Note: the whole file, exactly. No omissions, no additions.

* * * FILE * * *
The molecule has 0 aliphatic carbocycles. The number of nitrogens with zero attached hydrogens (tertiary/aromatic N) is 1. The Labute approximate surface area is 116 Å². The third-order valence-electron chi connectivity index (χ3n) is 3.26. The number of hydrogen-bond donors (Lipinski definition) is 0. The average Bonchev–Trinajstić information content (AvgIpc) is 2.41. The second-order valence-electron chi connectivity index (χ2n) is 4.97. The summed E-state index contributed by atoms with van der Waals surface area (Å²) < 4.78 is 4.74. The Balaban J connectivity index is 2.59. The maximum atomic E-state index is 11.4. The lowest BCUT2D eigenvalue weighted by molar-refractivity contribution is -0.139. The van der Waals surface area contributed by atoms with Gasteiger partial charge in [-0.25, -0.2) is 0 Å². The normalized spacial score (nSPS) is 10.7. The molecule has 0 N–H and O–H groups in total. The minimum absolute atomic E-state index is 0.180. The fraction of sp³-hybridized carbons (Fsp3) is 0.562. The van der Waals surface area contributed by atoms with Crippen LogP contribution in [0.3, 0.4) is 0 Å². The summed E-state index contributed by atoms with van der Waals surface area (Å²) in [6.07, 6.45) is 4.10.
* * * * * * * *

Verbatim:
The molecule has 0 aliphatic carbocycles. The number of nitrogens with zero attached hydrogens (tertiary/aromatic N) is 1. The Labute approximate surface area is 116 Å². The third-order valence-electron chi connectivity index (χ3n) is 3.26. The number of hydrogen-bond donors (Lipinski definition) is 0. The average Bonchev–Trinajstić information content (AvgIpc) is 2.41. The second-order valence-electron chi connectivity index (χ2n) is 4.97. The summed E-state index contributed by atoms with van der Waals surface area (Å²) < 4.78 is 4.74. The Balaban J connectivity index is 2.59. The maximum atomic E-state index is 11.4. The lowest BCUT2D eigenvalue weighted by molar-refractivity contribution is -0.139. The van der Waals surface area contributed by atoms with Gasteiger partial charge in [-0.25, -0.2) is 0 Å². The normalized spacial score (nSPS) is 10.7. The molecule has 0 N–H and O–H groups in total. The minimum absolute atomic E-state index is 0.180. The fraction of sp³-hybridized carbons (Fsp3) is 0.562. The van der Waals surface area contributed by atoms with Crippen LogP contribution in [0.3, 0.4) is 0 Å². The summed E-state index contributed by atoms with van der Waals surface area (Å²) in [6.07, 6.45) is 4.10.